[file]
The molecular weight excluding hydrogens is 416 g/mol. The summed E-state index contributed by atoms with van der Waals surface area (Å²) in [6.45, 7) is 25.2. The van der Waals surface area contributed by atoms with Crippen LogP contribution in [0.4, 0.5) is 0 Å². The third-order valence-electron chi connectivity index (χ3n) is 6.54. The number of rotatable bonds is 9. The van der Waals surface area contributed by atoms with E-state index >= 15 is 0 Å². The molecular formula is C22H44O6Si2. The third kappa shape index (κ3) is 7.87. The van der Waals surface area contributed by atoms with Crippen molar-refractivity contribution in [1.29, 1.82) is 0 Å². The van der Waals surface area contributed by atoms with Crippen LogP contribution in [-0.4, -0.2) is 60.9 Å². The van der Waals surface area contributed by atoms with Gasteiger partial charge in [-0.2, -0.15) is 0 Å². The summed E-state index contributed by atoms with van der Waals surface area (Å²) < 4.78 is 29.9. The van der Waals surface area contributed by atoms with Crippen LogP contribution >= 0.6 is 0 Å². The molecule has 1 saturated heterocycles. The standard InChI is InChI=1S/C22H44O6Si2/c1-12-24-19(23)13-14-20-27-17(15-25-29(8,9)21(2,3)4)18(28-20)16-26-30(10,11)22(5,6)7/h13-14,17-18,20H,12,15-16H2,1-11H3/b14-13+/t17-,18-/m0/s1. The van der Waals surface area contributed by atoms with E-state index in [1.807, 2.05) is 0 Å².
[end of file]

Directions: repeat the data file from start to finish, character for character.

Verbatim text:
The molecular weight excluding hydrogens is 416 g/mol. The summed E-state index contributed by atoms with van der Waals surface area (Å²) in [6.45, 7) is 25.2. The van der Waals surface area contributed by atoms with Crippen LogP contribution in [0.4, 0.5) is 0 Å². The third-order valence-electron chi connectivity index (χ3n) is 6.54. The number of rotatable bonds is 9. The van der Waals surface area contributed by atoms with E-state index >= 15 is 0 Å². The molecular formula is C22H44O6Si2. The third kappa shape index (κ3) is 7.87. The van der Waals surface area contributed by atoms with Crippen molar-refractivity contribution in [1.29, 1.82) is 0 Å². The van der Waals surface area contributed by atoms with Crippen LogP contribution in [-0.4, -0.2) is 60.9 Å². The van der Waals surface area contributed by atoms with Gasteiger partial charge in [-0.2, -0.15) is 0 Å². The summed E-state index contributed by atoms with van der Waals surface area (Å²) < 4.78 is 29.9. The van der Waals surface area contributed by atoms with Crippen LogP contribution >= 0.6 is 0 Å². The molecule has 1 saturated heterocycles. The standard InChI is InChI=1S/C22H44O6Si2/c1-12-24-19(23)13-14-20-27-17(15-25-29(8,9)21(2,3)4)18(28-20)16-26-30(10,11)22(5,6)7/h13-14,17-18,20H,12,15-16H2,1-11H3/b14-13+/t17-,18-/m0/s1. The van der Waals surface area contributed by atoms with E-state index in [1.807, 2.05) is 0 Å².